|What are spread trades, how do they work, and how can we use them?|
|Written by Administrator|
|Saturday, 24 October 2009 06:10|
by L.A. Little
The spread trading strategy receives too little attention even though a well-designed spread can offer excellent profit potential while decreasing risk. Spread trading isn’t viewed to be as glamorous as directional trades, so at the risk of turning you off I am going to turn your attention to what spread trades are and how they work; when they make sense; and how to implement them. Finally, I will show you a concrete example of how spread trades work in an actual trade.
|Holding||% of Total Portfolio|
|Wal-Mart Stores Inc||21.95|
|Home Depot Inc.||12.1|
|Lowes Companies Inc||7.19|
|CVS Caremark Corp||5.76|
|Costco Wholesale Corp||4.78|
|Best Buy Co Inc||4.09|
Ideally, it would be better if the percentage were not so high, but then again few trades are perfect. The risk versus the reward is what is critical, and that critical part of the equation is favorable, as discussed next.
Turning your attention to the charts, you’ll note that RTH has managed to move higher despite decreasing volume, which eventually becomes a problem. Higher prices not accompanied by higher volume will eventually succumb to selling pressure. As can be seen in the chart of RTH, current volume compared with volume when prices were falling a year ago is at absurd levels. This suggests that prices for the broader index are more likely to decrease over the near term rather than increase.
Now compare the volume in WMT as a result of their earnings announcement. Volume surged on the increase in price: a stark contrast to what was witnessed in RTH. Although volume is not above the levels seen when intense selling hit a year ago, there certainly is no comparison between RTH and WMT with respect to this factor.
Additional factors are that WMT is at a much lower price level relative to RTH and on a short-term basis has solid support around the $50 level and should be able to reach the $54 level. RTH, on the other hand, is more likely to pull back to the $82 level before moving much higher at all.
In the worst case, if RTH pulls back to the $80 level, it is about a 6% drop in price. WMT back down to $50 would represent a 4.7% reduction. On the flip side, if prices continued to rise, WMT would also outgain RTH as it clearly shows distribution in its chart, while WMT shows accumulation.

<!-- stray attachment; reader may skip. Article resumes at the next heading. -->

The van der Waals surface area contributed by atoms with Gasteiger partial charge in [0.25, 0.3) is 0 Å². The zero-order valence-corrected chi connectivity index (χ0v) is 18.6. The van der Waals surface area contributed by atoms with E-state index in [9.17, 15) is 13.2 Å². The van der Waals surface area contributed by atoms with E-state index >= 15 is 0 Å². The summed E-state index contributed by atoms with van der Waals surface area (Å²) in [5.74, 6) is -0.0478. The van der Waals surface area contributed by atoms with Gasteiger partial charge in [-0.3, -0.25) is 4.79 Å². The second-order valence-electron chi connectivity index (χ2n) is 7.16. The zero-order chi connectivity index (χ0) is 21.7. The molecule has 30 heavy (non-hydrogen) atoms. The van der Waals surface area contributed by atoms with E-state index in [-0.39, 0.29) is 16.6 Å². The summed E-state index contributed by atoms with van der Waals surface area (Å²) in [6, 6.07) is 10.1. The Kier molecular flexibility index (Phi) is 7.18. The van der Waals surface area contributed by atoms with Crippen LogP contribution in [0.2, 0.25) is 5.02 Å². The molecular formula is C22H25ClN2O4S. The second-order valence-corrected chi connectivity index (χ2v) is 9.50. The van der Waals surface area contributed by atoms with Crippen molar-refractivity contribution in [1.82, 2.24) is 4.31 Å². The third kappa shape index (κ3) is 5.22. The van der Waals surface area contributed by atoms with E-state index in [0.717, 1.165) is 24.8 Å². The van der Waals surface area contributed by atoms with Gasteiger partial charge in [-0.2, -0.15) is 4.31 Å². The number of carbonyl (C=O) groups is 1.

The real measure of the trade can be more easily seen when you overlay WMT and RTH as shown in the Figure below.
Here we can see that in the past two trading days, WMT has gained 5% while RTH just 3.5%. What’s more important is that WMT has greatly underperformed and the spread between WMT and RTH is near the highs for the past year. A 50% reduction in the spread between these two instruments could represent a 5% gain on the spread trade.
The risk is that the spread widens again. You should determine how much you are willing to let the spread widen prior to entering the trade and use that spread percentage as your stop-loss target. In this example, the spread should not widen too much more than it was prior to WMT’s earnings surprise, or a 14% spread differential.
A paired spread trade can offer ideal opportunities for the astute trader. When times are more volatile than usual and a trader is forced to trade smaller on unidirectional trades, a paired trade offers the opportunity to put more money to work and do so with less risk. An astute trade can capture profits with less risk in such an environment by examining relationships between individual stocks and the sector ETFs that they trade in. Earnings announcements offer ample opportunities when viewed in this light.
L.A. Little is an author, professional trader, and money manager who writes daily on www.tatoday.com. His new book,
Trade Like The Little Guy, shows small traders how they can consistently profit in the markets.
‡Prophet Financial Systems
‡See Editorial Resource Index
Originally published in the November 2009 issue of
Technical Analysis of Stocks & Commodities magazine.
All rights reserved. © Copyright 2009, Technical Analysis, Inc.
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